Decided: June 25, 1971.
TOWNSHIP OF WOODBRIDGE, A MUNICIPAL CORPORATION IN THE COUNTY OF MIDDLESEX, STATE OF NEW JERSEY, PLAINTIFF-RESPONDENT,
TYSON CORPORATION, A CORPORATION OF THE STATE OF NEW JERSEY, AND WOODBRIDGE PLASTICS, INC., A DELAWARE CORPORATION AUTHORIZED TO DO BUSINESS IN NEW JERSEY, DEFENDANTS-APPELLANTS
For reversal -- Chief Justice Weintraub and Justices Jacobs, Francis, Proctor, Hall and Schettino. For affirmance -- None.
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This case involves the ownership of a prefabricated building, machinery, equipment and inventories. Defendant (the two corporate defendants may be treated as one) conveyed the lands to plaintiff, reserving the right to remove those items, but defendant did not remove them within the stipulated time. The trial court found for defendant. The Appellate Division reversed, and we granted defendant's petition for certification. 57 N.J. 140 (1970).
The controversy has a lengthy history. Defendant owned real property in the Township of Woodbridge upon which it conducted an industrial operation. The lands were later zoned for residential use, defendant's operation thereupon becoming non-conforming. Somehow building permits were issued for the erection of additional industrial buildings and structures although variances were not sought. Plaintiff sued to enjoin the zoning violations, and a consent judgment was entered on December 13, 1961 which called for the removal of those additional buildings and structures within three years from that date.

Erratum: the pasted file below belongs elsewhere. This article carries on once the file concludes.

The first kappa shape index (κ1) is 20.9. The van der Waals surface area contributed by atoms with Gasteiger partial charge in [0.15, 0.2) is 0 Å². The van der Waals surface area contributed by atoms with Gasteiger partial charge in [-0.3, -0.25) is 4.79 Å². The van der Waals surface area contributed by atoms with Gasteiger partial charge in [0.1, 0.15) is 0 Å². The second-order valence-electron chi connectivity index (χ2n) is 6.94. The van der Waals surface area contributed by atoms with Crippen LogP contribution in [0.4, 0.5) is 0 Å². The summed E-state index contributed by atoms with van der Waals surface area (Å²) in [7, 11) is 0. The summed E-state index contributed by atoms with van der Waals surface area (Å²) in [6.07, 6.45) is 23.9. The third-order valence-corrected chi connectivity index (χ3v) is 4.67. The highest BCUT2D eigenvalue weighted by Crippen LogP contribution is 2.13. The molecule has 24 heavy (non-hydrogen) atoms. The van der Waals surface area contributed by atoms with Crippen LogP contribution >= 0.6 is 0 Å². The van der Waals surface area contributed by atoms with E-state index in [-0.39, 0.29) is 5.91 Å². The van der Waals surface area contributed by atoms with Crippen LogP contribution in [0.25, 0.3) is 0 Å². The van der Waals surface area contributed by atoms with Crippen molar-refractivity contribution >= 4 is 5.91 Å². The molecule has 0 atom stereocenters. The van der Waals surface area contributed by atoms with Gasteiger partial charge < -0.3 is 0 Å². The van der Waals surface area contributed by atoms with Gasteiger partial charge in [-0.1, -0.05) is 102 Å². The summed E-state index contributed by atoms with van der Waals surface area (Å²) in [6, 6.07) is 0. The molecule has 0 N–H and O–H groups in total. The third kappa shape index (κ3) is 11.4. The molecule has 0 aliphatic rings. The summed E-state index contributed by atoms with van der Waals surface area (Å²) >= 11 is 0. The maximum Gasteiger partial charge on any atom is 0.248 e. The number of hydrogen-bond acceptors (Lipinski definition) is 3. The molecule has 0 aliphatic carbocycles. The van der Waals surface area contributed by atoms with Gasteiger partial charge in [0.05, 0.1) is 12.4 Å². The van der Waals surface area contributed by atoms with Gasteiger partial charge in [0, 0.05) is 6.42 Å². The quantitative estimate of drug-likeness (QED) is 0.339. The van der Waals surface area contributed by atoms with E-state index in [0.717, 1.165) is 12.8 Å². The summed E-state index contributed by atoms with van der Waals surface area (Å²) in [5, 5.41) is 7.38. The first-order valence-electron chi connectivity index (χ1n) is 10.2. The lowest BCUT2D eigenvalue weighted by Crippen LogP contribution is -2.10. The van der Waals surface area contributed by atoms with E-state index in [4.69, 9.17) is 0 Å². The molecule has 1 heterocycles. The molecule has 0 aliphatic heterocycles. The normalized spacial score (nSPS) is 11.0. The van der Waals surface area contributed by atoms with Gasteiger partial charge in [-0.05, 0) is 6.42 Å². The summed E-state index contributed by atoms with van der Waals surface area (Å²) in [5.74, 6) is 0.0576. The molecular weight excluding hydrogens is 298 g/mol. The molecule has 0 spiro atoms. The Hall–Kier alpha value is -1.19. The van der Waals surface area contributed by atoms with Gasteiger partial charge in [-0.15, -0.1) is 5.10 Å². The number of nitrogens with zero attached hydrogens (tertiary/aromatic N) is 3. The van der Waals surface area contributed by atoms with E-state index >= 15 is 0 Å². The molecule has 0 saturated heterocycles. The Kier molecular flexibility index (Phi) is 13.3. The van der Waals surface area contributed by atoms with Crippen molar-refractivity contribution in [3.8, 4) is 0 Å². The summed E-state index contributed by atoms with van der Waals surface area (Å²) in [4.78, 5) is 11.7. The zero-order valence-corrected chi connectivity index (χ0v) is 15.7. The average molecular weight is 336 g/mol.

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Defendant later sought relief from that judgment. The further proceedings initiated by defendant resulted in the entry of an amended judgment dated June 11, 1965, superseding the earlier one. The present case turns upon the meaning of the 1965 judgment.
The 1965 judgment in substance embodied an agreement rather than a judicial determination of a controversy. The evident aim was to terminate the industrial operation completely, including the nonconforming use which could lawfully have been continued. To that end defendant agreed to convey the lands, then worth about $30,000, to the plaintiff Township without the payment of any dollar consideration. In exchange defendant was given permission "to operate all their existing facilities on the aforesaid lands and premises until June 30, 1967." The judgment continued:
"3. Upon said date, namely, June 30, 1967, all manufacturing operations shall terminate with respect to all structures on defendants' lands and premises;
4. Upon termination of manufacturing as aforesaid, defendants shall be permitted a reasonable time, not to exceed six months, within which to dismantle and remove whatever buildings, machinery, equipment, inventories, or other property they desire from the premises;